DKA is the short name for diabetic ketoacidosis (KEE-toh-ASS-ih-DOE-sis). DKA is a serious problem. Usually only people with Type 1 diabetes get DKA. It occurs when the body does not have enough insulin to change sugar into energy. Blood glucose is the body’s main fuel.When there is not enough insulin, sugar stays in the blood and cannot be used for fuel. Since the body still needs fuel for energy, it must then use body fat for fuel When the body burns fat, it forms waste products called ketones (KEE-tones). Ketones build up in the blood and come out in the urine. Ketones can make you very sick.

Symptoms of DKA

DKA can happen quickly if you are sick or have severe stress. If you have any of these symptoms, call your doctor right away. Symptoms of high blood glucose and DKA are:

  • Increased thirst
  • Increased hunger
  • Passing urine often
  • Feeling very tired
  • Blurred vision
  • Sweet or fruity smell on your breath
  • Stomach pain
  • Nausea or vomiting
  • Rapid or deep breathing
  • Excessive loss of water (dehydration)
  • Ketones in your urine

Checking for ketones

If you have Type 1 diabetes, you need to learn to check your urine for ketones. Ask your doctor or diabetes educator how to do the test. You should check your urine for ketones several times a day when you have:

  • Blood sugar over 240
  • Fever, cold, flu, or any infection
  • A sick feeling
  • Severe stress
  • Vomiting or nausea
  • Symptoms of high blood sugar or DKA

When you have ketones

When you have ketones in your urine, do not exercise. If you have moderate ketones (2+) or large ketones (3+), call your doctor.

If your blood glucose level is over 240 and you have ketones in your urine, call your doctor right away. Do not try to treat this problem yourself. Check with your doctor about what you should do. You will need to check your blood glucose often. You also will need to drink plenty of water and sugar-free fluids. You may also need to take more insulin to treat DKA.

To avoid DKA

It is very important that you take these steps:

  • Follow your insulin routine exactly.
  • Take the right amount of insulin, and take it on time every day.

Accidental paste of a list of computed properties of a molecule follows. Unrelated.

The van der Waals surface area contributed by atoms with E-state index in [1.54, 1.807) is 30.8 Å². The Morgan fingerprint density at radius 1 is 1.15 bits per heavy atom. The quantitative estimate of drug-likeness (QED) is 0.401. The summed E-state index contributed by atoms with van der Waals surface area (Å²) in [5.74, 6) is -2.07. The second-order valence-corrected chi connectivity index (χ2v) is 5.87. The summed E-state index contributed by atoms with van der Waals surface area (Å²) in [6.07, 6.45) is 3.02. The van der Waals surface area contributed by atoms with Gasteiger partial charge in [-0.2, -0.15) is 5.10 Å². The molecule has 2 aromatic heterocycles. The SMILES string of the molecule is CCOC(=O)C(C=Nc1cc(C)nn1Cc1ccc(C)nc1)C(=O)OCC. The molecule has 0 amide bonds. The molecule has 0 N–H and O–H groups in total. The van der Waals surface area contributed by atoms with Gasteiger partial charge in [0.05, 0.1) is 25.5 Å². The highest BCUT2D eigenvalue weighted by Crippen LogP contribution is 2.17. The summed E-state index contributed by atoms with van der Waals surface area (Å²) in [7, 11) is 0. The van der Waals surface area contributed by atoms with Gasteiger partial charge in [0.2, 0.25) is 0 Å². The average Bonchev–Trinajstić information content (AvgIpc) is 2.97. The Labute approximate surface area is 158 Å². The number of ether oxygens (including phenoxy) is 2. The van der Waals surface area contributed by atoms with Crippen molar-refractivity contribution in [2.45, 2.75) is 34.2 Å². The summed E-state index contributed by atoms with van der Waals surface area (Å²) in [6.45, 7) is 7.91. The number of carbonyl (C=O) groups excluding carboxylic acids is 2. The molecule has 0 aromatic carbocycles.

• Never skip your dose of insulin, even if you are sick. Check with your doctor first.
  • Test your blood glucose regularly and keep a written record.

High Blood Glucose without Ketones

HHNS is a serious condition of high blood glucose. HHNS is short for hyperglycemic (HI-per-glice-EE-mik) hyperosmolar (HIper-oz-MOL-er) non-ketotic (non-kee-TOTik) syndrome (SIN-drome). Usually HHNS occurs only in people with Type 2 diabetes.

In some ways, HHNS is like DKA in people with Type 1 diabetes. The difference is that people with Type 2 diabetes rarely get ketones in their blood. If you have Type 2 diabetes, your pancreas still makes some insulin. Even a small amount of insulin can change sugar into energy. Your body uses the sugar first before it has to break down fat for fuel. So ketones are rarely produced.

HHNS has very few early symptoms. Blood glucose levels may be dangerously high for a long period of time. You have a greater chance of getting other health problems from diabetes.

Symptoms of HHNS

Usually HHNS happens more slowly than DKA. But when you are sick or severely stressed, HHNS can occur more easily.

Symptoms are like those of high blood glucose:

  • Feeling tired
  • Blurred vision
  • Extreme thirst
  • Increased hunger
  • Passing urine often

If you have any of these symptoms, call your doctor. If your blood glucose is over 350, call your doctor. You will need to check your blood glucose often, at least every 4 hours. Drink plenty of water and sugar-free fluids. When your blood glucose is extremely high, do not exercise. For a safe blood glucose range before you exercise again, call your doctor.

To avoid HHNS

It is very important that you take these steps:

  • Follow your medication routine exactly.